ZIMBABWEâ€™s domestic debt increased 200% inside one month to $60,8 trillion from $21,1 trillion as government continued to borrow from financial institutions to funds operations, figures released by the Reserve Bank of Zimbabwe (RBZ) this week say. Of the $60,8 trillion, $39,8 trillion was an advance to government. Interest payments accounted for $5,7 trillion. Interest payments account for 75,4% of the total debt.
Governmentâ€™s recourse to the domestic market for funding has led to an expansion in money supply growth.
The increasing government debt stock raised fresh fears of renewed turbulence in the crisis-ridden economy, battling high inflation currently topping 100 580,2% for January.
The debt is likely to rise further on increased borrowing by government to finance the presidential and parliamentary elections scheduled for March 29. Government wants the money to buy fuel, maize and wheat.
Money supply (M3) growth continued on an upward trend increasing to a new record high of 51 768,8% in November from 24 463,6% the previous month the RBZ said.
Money supply is the total supply of money in circulation in a given countryâ€™s economy at a given time. It is considered an important instrument for controlling inflation. The continuous rise in money supply would further trigger inflation.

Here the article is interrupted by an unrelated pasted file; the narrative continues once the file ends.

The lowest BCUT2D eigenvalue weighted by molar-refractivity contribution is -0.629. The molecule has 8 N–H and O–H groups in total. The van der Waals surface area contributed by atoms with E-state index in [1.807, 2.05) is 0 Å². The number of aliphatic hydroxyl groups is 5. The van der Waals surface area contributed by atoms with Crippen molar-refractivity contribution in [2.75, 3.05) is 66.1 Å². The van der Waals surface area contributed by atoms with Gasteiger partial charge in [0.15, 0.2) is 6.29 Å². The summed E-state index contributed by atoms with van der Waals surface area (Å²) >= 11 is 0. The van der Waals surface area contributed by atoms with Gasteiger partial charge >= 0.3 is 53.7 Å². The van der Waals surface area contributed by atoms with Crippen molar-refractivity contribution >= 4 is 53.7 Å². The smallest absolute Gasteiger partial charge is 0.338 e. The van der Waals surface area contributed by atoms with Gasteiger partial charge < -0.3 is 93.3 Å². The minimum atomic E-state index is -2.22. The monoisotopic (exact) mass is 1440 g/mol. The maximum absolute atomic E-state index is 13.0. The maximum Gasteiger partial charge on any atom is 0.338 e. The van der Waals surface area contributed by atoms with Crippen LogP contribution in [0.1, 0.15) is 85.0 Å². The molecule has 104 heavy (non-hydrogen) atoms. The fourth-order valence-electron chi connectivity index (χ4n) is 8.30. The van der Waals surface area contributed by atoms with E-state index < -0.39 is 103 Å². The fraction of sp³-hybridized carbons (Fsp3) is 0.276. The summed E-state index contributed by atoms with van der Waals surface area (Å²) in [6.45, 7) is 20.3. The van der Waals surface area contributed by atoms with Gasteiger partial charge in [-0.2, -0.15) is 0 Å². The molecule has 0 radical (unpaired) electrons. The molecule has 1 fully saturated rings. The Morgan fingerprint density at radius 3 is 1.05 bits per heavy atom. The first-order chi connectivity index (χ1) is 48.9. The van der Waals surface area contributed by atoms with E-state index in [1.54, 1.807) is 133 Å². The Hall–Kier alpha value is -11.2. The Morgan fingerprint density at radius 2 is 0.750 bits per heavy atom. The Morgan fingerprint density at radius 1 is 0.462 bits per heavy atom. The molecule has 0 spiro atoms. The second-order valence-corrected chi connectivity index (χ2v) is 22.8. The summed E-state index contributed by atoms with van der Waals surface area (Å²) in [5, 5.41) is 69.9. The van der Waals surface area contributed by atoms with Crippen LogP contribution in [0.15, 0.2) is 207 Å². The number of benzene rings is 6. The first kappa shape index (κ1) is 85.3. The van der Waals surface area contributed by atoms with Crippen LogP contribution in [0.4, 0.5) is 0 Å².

“Annual broad money growth recorded a 51 768,8% growth, during in November, largely contributing to the increase in broad money growth where increases in credit to the private sector of 125 348,4% and credit to public enterprises 12 425,3%,” said the RBZ.
Analysts said the money supply figure would be over 100 000% for January due to expansionary fiscal and monetary policies being pursued by government and the RBZ.
The central bank last month introduced higher bearer cheque denominations of $1 million, $5 million and $10 million.
The previous month the bank had introduced a new $250 000, $500 000 and $750 000 to ease cash shortages that the country experienced between October and January.–Paul Nyakazeya